NetWellness is a global, community service providing quality, unbiased health information from our partner university faculty. NetWellness is commercial-free and does not accept advertising.
Tuesday, May 30, 2017
Please Help Me so I Can See My Grandad
My grandad has Alzheimer`s. My auntie lives with hime and looks after him. Now me and my auntie have fell out and don`t talk now. She won`t allow me to see him. What can I do?
Family relationships can be tough at times, but hopefully there may be a way for you to resume seeing your grandfather. Is there a neutral family member, like another one of your grandfather's children or does your Aunt have any children or another niece or nephew that might act as a mediator between you and your Aunt? If there might be such a person, they could possibly negotiate with your Aunt about allowing you to schedule visits to see your grandfather, and try to help your Aunt see the importance of family spending quality time with your grandfather, while he can still recall who his family members are.
If the atmosphere in your grandfather's home is too tense for you to visit him there, try to arrange for another meeting site, maybe a restaurant or park or another relatives home or offer to take him to church or to the local senior center for an activity.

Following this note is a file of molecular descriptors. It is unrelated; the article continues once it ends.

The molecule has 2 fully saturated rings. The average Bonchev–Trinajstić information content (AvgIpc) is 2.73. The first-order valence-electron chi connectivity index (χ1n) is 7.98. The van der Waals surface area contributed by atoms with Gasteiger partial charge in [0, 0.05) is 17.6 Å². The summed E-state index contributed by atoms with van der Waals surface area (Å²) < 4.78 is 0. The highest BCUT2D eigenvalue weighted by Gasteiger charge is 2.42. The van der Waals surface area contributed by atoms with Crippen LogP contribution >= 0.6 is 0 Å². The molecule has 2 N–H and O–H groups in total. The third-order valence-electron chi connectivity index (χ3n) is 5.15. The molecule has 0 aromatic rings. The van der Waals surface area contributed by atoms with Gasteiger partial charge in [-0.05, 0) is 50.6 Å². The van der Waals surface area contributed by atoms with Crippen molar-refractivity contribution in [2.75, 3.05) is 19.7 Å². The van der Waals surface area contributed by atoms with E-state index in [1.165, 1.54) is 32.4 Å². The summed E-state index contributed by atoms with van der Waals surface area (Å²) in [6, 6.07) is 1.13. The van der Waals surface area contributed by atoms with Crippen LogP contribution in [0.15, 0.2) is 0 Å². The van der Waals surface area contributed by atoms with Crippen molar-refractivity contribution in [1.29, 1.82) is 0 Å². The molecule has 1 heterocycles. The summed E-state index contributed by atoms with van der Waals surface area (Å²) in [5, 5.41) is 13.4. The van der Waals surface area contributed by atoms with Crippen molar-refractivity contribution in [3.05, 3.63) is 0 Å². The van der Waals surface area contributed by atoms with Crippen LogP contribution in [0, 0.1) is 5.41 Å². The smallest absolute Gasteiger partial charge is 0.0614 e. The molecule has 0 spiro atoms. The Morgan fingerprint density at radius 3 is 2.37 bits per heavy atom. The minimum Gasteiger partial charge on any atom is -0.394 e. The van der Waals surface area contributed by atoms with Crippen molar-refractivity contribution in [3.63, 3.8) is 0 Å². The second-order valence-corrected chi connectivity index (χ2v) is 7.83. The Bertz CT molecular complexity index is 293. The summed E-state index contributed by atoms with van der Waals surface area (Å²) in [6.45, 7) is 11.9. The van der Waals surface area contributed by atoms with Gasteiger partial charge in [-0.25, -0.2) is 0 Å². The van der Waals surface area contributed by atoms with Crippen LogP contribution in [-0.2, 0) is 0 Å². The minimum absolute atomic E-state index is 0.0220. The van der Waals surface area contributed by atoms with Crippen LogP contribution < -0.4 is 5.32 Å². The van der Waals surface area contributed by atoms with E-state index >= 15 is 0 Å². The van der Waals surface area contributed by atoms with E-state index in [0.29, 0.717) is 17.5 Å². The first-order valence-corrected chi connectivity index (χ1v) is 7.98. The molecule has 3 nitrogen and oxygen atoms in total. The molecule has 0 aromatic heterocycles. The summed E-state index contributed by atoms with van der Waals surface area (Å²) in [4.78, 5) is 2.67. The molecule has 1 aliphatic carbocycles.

Caring for a someone with Alzheimer's disease can be stressful, so take into consideration that your Aunt may not be coping well herself and her stress level may be high and this may be influencing her attitude towards you. She may need more respite breaks from caregiving, where other family members could give her a break and in return this may improve how she feels about herself and life and could possibly lighten her negative feelings towards you.
I'm always encouraging families to try and overlook the divisions they may have and instead rally around the person with Alzheimer's disease and spend time with them, reminisce about the past, look at the old photo albums, laugh at the funny stories and live for the moment, because their moments of clearness of thought will continue to fade away. Take Care.
Rebecca A Davis, RN, LISW
Clinical Research Nurse of Neurology
College of Medicine
The Ohio State University